Alaska’s Fictional Jewish Utopia Had Some Very Real Inspirations


In Michael Chabon‘s novel The Yiddish Policemen’s Union, post-World War II Zionists establish a Jewish colony in Alaska. Most of us don’t realize it, but a tropical equivalent of this colony almost existed.

The Freeland League–also known by its proper Yiddish title, Frayland-lige far Yidisher Teritoryalistisher Kolonizatsye–was an early 20th-century movement that tried to establish a Yiddish-speaking Jewish Socialist state.

The Freelanders were founded by three British Jews. They saw the need for a Jewish state, but they sensed that the Arab population that lived in Palestine meant long-term trouble for any Jewish colony. So they decided to look elsewhere.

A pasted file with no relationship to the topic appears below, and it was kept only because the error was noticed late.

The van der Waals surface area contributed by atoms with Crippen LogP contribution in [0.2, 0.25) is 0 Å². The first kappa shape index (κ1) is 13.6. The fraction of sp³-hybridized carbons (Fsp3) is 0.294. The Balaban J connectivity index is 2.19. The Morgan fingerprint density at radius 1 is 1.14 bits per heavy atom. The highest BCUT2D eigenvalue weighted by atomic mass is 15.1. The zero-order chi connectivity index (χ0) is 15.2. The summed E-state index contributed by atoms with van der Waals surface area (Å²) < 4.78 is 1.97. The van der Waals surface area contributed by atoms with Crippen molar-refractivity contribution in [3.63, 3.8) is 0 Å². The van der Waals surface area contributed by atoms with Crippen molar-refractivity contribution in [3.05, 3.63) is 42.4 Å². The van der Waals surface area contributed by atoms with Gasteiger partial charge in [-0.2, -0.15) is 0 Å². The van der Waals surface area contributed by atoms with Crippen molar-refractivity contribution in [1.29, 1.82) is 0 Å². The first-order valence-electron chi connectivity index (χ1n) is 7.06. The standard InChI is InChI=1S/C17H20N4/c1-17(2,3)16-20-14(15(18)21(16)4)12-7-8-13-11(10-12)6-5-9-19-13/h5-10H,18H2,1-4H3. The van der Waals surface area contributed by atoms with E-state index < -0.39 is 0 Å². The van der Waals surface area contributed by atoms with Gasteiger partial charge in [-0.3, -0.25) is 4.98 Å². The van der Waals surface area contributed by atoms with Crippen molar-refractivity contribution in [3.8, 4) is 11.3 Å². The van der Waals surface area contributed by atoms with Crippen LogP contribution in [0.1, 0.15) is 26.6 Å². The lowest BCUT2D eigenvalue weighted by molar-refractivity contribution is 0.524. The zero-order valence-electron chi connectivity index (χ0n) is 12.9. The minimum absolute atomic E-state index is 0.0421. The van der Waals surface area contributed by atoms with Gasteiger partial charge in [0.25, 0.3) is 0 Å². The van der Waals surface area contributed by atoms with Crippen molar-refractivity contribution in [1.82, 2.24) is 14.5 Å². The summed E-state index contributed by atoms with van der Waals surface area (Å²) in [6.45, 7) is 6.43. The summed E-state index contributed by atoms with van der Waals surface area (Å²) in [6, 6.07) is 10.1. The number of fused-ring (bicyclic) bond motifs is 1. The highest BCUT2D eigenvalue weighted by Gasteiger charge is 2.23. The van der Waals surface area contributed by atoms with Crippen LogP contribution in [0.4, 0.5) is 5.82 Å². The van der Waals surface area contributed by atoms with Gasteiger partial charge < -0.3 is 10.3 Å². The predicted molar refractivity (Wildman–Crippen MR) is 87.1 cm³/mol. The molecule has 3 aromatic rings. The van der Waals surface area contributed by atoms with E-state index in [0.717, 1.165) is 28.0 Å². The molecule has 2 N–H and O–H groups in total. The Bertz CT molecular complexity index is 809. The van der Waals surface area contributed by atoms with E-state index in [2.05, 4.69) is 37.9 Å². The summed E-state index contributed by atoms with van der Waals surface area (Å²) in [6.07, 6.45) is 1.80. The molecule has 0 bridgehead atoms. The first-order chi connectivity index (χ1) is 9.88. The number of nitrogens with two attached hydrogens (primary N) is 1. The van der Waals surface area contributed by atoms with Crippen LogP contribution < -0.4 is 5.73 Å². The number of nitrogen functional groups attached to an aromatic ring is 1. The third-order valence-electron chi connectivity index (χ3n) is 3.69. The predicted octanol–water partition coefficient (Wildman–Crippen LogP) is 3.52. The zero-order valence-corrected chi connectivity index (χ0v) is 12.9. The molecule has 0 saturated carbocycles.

In 1938, they acquired an 11,000-square-mile territory in Australia. When those plans fell through, after World War II, they tried for territory in Suriname and Dutch Guiana. “The Freelanders sought nothing less than to recreate European Jewish life in the Amazon Basin,” says Adam Rovner, a professor at the University of Denver and an expert on the Frayland-lige, in a new 10-minute documentary.

Eventually, the Frayland-Lige abandoned their territorial dreams in favor of promoting the spread of Yiddish. It was a bizarre scenario to begin with–imagine Hasidim going to the mikveh in the Australian outback, or Jewish intellectuals arguing in vine-covered huts instead of cold Prague cafes. But it’s a world that, had the Frayland-lige been successful, might have existed today.

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